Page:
One thing that surprised me about being in hospital was how little the doctors influenced what was going on. When I was in charge of the wards I had the distinct impression that I was running things. Of course, it may be very different in surgery, where surgeons are in essence doing the same thing repeatedly and the whole subject may be protocolized. Standard operating procedures (SOPs) are relatively easy to produce and follow when one case doesn't vary very much from the next. In contrast, hematology patients are very different from each other. About the only leukemia that is at all stereotyped is chronic myeloid leukemia, where an identical molecular lesion produces a very similar clinical condition, but my readers will mostly know how heterogeneous is CLL, and AML or MDS is even more so. Non-Hodgkin's lymphoma breaks down into over 40 separate conditions.
When I was running the hematology lab we majored on SOPs, but then we were doing full blood counts on 750+ samples a day and very few other tests. We even had an SOP for answering the telephone (Good morning, this is the Hematology Lab. How may we help you?). The benefit of SOPs is that relatively unskilled workers can be trained to do complex tasks accurately and reproducibly. The danger of SOPs is inflexibility.
The surgery ward ran efficiently on a cadre of trained nurses and health care assistants (HCAs). There were some things that only nurses could do, like give injections, dole out pills and attach and detach intravenous pumps, but for most of the traditional nursing duties, like making beds, emptying bed-pans and giving bed-baths, the nurses and HCAs were interchangeable. Obviously, the use of HCAs to replace nurses is a cost saving. Many of the HCAs were from Eastern Europe or other foreign countries (though their English was always excellent) but, then, my nurses were also likely to be foreign (Indian, Chinese,) and their training was equally as good as those who were locally trained.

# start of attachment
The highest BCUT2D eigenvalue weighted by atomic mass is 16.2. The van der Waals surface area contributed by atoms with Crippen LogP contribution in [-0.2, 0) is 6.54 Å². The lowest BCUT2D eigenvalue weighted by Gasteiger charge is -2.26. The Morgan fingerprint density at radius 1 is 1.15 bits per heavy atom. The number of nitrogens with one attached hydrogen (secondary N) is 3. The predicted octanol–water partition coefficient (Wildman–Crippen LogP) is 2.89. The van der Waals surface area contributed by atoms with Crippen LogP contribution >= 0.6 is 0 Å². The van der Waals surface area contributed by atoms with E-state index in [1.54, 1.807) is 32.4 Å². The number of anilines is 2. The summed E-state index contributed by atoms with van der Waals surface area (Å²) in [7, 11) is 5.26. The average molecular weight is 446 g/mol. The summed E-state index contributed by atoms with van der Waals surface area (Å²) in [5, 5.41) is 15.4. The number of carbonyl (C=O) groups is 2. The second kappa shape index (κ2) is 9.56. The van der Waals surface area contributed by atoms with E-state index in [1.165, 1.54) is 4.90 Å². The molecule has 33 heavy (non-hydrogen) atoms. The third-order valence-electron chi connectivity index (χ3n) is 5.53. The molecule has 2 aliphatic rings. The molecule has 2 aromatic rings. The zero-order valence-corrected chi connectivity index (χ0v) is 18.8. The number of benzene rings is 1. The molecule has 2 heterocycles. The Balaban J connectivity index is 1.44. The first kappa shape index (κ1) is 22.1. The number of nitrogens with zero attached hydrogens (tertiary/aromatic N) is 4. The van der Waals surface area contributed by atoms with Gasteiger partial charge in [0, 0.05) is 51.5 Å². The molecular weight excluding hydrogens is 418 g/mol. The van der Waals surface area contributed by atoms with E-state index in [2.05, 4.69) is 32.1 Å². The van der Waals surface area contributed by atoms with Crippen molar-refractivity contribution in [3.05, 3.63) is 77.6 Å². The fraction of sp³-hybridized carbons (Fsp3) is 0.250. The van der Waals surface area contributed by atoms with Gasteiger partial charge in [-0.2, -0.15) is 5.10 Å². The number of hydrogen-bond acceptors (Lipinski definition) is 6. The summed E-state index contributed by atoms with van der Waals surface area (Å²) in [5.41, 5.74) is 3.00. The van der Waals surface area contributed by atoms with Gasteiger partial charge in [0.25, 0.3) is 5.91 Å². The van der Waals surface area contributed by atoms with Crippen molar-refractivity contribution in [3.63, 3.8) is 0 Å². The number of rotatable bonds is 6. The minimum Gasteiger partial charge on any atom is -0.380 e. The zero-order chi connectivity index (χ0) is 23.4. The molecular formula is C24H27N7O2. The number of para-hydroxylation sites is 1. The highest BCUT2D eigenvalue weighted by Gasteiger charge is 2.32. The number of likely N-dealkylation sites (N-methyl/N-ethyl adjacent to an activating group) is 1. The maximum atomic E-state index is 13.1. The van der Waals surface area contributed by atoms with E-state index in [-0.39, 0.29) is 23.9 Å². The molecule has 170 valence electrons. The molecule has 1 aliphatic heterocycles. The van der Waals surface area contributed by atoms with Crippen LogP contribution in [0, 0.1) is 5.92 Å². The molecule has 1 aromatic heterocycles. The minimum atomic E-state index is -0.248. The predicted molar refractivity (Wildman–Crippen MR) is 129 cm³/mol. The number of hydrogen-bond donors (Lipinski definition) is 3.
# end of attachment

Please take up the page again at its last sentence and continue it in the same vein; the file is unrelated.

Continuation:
Many of my readers will know the Tom Stoppard play 'Rosencrantz and Guildenstern are dead'. For those who don't the author takes two minor characters from Hamlet and builds a play around them. They spend most of the play discussing the absurdities of life and death, the paradox of freedom and inevitability, of freewill and predestination. Mostly it is a two-hander, but at times the whole Shakespeare play rushes on to the stage and performs their bit of Elizabethan drama before exiting stage left, leaving the two alone, perplexed and totally misconstruing what has just happened.
The consultant ward round is like that. Of course, Hamlet is the main thing and Rozencrantz and Guildenstern mere strolling players in comparison. The great and important decisions are taken by the consultant and his retinue, while we patients are blown about by the forces of destiny.
Everything boxed and coxed, categorized and acted out word perfect without prompting makes for an efficient service where errors of omission do not occur. As long as the out of the ordinary does not come along.
The problem with this inflexibility arose over my drip. The houseman (now called a Foundation year one) has the task of writing up the intravenous fluids for the next 24 hours. At the beginning of March the F1s have only been employed for a couple of weeks and have difficulty in getting their routine work done in the day. In my day you stayed until the work was complete, but today the European Working Time Directive insists that you leave on time. Overstay the 5pm deadline and you get a ticket. Do it twice and you receive a reprimand. Habitual offenders may have to repeat the year.
There is a back up position, though. At night there is an F1 available to cover the whole hospital. Of course, this person does not know the individual patients and apart from catching up on the work left left over from the day she (and these days it is usually a she) has to deal with emergencies as they arise, so it wasn't until 2am that she got around to writing up my fluid chart. By which time the drip had been stopped for two hours and the cannula had clotted. In the old days the nurse in charge of the ward have put up a bag of whatever had gone before rather than let a drip stop, but today a nurse does not have that discretion. She has to obey orders precisely and if nothing is prescribed nothing can be given.
The F1 was very nervous as she tried to resite the cannula, and she failed. She summoned Night Sister and she failed twice. A more senior doctor was called for and she failed three times. Eventually an anesthesiologist was called and she got in first time - but it was the seventh attempt.
The next time I needed a new drip I insisted on an anesthesiologist first time. He turned out to be an old colleague whom I had only met over the telephone. He remembered that I had once done him a favor, and he certainly did one for me.